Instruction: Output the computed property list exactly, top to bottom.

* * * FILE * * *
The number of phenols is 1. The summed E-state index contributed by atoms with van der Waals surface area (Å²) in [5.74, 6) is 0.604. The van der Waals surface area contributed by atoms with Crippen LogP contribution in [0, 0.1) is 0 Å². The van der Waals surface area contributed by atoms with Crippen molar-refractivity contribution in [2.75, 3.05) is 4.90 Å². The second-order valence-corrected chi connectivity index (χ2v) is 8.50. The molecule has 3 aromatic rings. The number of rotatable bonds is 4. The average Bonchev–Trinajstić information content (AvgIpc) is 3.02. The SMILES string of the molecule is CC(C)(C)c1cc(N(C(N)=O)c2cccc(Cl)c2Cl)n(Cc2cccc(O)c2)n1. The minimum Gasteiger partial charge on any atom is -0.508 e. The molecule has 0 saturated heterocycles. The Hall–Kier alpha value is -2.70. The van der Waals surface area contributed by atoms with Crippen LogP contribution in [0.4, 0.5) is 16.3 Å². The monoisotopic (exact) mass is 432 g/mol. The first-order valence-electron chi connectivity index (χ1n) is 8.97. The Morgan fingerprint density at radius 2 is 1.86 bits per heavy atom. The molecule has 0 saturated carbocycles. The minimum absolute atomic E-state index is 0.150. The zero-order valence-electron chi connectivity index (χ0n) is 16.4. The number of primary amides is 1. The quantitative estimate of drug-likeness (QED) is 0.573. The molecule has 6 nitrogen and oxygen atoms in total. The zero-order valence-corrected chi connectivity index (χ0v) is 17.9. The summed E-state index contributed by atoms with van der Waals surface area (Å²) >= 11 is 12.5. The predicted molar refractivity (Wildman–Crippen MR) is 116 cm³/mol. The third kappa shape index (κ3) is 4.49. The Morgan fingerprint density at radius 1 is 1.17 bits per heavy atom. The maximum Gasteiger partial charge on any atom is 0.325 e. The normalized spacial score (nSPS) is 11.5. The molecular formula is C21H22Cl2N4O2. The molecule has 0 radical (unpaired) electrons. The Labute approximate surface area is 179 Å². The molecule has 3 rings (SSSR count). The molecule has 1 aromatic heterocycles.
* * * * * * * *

The number of phenols is 1. The summed E-state index contributed by atoms with van der Waals surface area (Å²) in [5.74, 6) is 0.604. The van der Waals surface area contributed by atoms with Crippen LogP contribution in [0, 0.1) is 0 Å². The van der Waals surface area contributed by atoms with Crippen molar-refractivity contribution in [2.75, 3.05) is 4.90 Å². The second-order valence-corrected chi connectivity index (χ2v) is 8.50. The molecule has 3 aromatic rings. The number of rotatable bonds is 4. The average Bonchev–Trinajstić information content (AvgIpc) is 3.02. The SMILES string of the molecule is CC(C)(C)c1cc(N(C(N)=O)c2cccc(Cl)c2Cl)n(Cc2cccc(O)c2)n1. The minimum Gasteiger partial charge on any atom is -0.508 e. The molecule has 0 saturated heterocycles. The Hall–Kier alpha value is -2.70. The van der Waals surface area contributed by atoms with Crippen LogP contribution in [0.4, 0.5) is 16.3 Å². The monoisotopic (exact) mass is 432 g/mol. The first-order valence-electron chi connectivity index (χ1n) is 8.97. The Morgan fingerprint density at radius 2 is 1.86 bits per heavy atom. The molecule has 0 saturated carbocycles. The minimum absolute atomic E-state index is 0.150. The zero-order valence-electron chi connectivity index (χ0n) is 16.4. The number of primary amides is 1. The quantitative estimate of drug-likeness (QED) is 0.573. The molecule has 6 nitrogen and oxygen atoms in total. The zero-order valence-corrected chi connectivity index (χ0v) is 17.9. The summed E-state index contributed by atoms with van der Waals surface area (Å²) >= 11 is 12.5. The predicted molar refractivity (Wildman–Crippen MR) is 116 cm³/mol. The third kappa shape index (κ3) is 4.49. The Morgan fingerprint density at radius 1 is 1.17 bits per heavy atom. The maximum Gasteiger partial charge on any atom is 0.325 e. The normalized spacial score (nSPS) is 11.5. The molecular formula is C21H22Cl2N4O2. The molecule has 0 radical (unpaired) electrons. The Labute approximate surface area is 179 Å². The molecule has 3 rings (SSSR count). The molecule has 1 aromatic heterocycles.